Looking back, my tedious daily routine in the South Korean military was only bearable because I could look forward to watching the latest episode of Demon Slayer in my barracks. Without a doubt one of the best anime series of 2019, Demon Slayer is a riveting story that follows the journey of a young boy, Tanjiro Kamado, after a demon slaughters his entire family and transforms his sister, Nezuko, into a demon. Bent on finding a way to cure his sister, Tanjiro joins the Demon Slayer Corps. The best aspects of Demon Slayer are certainly the gorgeously animated action scenes (I don’t think anyone can truly forget that Tanjiro vs Rui scene), the exhilarating background music, and the lovable characters of the series.
But if you told me that Demon Slayer The Movie: Mugen Train, which is a movie that picks up the story where the series ended, would become one of the top ten grossing movies in the world for 2020, I wouldn’t have believed you.
As of right now, Demon Slayer The Movie: Mugen Train (which literally translates into “infinity train”) has steamrolled past Makoto Shinkai’s Your Name (25 billion yen) and Disney’s Frozen (25.5 billion yen) into the third highest grossing movie of all time in Japan with almost 26 billion yen at the box office. The highest and second highest are Studio Ghibli’s Spirited Away (30.8 billion yen) and 1997’s Titanic (26.2 billion yen) respectively. These aren’t the only records the Mugen Train is breaking though, as Demon Slayer the Movie has become Taiwan’s highest grossing movie of the year and the country’s highest grossing Japanese film.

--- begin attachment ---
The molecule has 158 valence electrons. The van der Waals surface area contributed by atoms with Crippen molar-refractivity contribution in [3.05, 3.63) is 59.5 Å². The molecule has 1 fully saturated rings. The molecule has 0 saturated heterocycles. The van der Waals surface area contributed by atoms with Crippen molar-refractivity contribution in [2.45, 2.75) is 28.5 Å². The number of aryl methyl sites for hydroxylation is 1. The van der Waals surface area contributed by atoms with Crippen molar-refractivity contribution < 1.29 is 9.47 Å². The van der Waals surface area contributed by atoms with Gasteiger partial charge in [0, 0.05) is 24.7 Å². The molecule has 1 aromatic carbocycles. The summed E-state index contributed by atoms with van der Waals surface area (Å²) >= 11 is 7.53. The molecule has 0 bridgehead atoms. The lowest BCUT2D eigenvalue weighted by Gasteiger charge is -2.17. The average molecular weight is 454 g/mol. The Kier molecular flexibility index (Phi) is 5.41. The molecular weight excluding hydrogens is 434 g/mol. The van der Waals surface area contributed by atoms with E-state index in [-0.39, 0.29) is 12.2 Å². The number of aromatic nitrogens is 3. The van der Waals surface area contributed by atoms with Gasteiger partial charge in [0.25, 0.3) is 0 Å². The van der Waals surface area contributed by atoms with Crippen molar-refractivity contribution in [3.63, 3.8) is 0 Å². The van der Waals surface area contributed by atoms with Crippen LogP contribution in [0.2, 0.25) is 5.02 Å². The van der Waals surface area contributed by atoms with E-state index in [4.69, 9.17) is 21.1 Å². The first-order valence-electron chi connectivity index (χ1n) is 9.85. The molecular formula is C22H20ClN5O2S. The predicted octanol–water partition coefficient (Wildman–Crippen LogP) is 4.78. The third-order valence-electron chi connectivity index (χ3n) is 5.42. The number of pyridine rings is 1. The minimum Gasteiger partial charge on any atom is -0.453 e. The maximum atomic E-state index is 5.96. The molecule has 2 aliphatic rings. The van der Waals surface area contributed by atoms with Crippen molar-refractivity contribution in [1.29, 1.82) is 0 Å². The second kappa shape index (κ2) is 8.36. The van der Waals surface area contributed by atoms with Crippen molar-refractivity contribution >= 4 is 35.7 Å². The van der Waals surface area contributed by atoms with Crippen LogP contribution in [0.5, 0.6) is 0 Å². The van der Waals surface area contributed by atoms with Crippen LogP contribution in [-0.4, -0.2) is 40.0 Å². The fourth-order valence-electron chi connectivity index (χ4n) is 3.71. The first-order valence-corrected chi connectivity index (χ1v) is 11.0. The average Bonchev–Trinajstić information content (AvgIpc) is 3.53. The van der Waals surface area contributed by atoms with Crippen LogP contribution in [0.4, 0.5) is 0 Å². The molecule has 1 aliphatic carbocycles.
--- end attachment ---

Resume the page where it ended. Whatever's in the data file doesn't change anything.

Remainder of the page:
What do both Japan and Taiwan share in common? They have been highly effective at suppressing the COVID-19 outbreak. Due to the successful measures taken by both governments, Japanese and Taiwanese citizens feel comfortable and safe to go on with their movie theater routines.
As of press time, Demon Slayer the Movie is sitting in sixth place for highest grossing movies of 2020 with over $261 million at the worldwide box office. This is even more impressive considering that the movie is a continuation of the series and thus, is tailored to those with a considerable familiarity with the storyline.
The impressive records set by Demon Slayer The Movie: Mugen Train will be difficult for most Hollywood movies to surpass this year. With the rampant spread of COVID 19 in the United States, most big Hollywood films have been postponed to next year after the disappointing box office results of director Christopher Nolan’s Tenet. While the film is still in fourth place for overall box office this year with just over $350 million, the $200 million budget film is still costing Warner Brothers anywhere between $50 million and $100 million. Without a doubt, Tenet would have grossed far more had it not been for the graveness of the COVID 19 circumstances.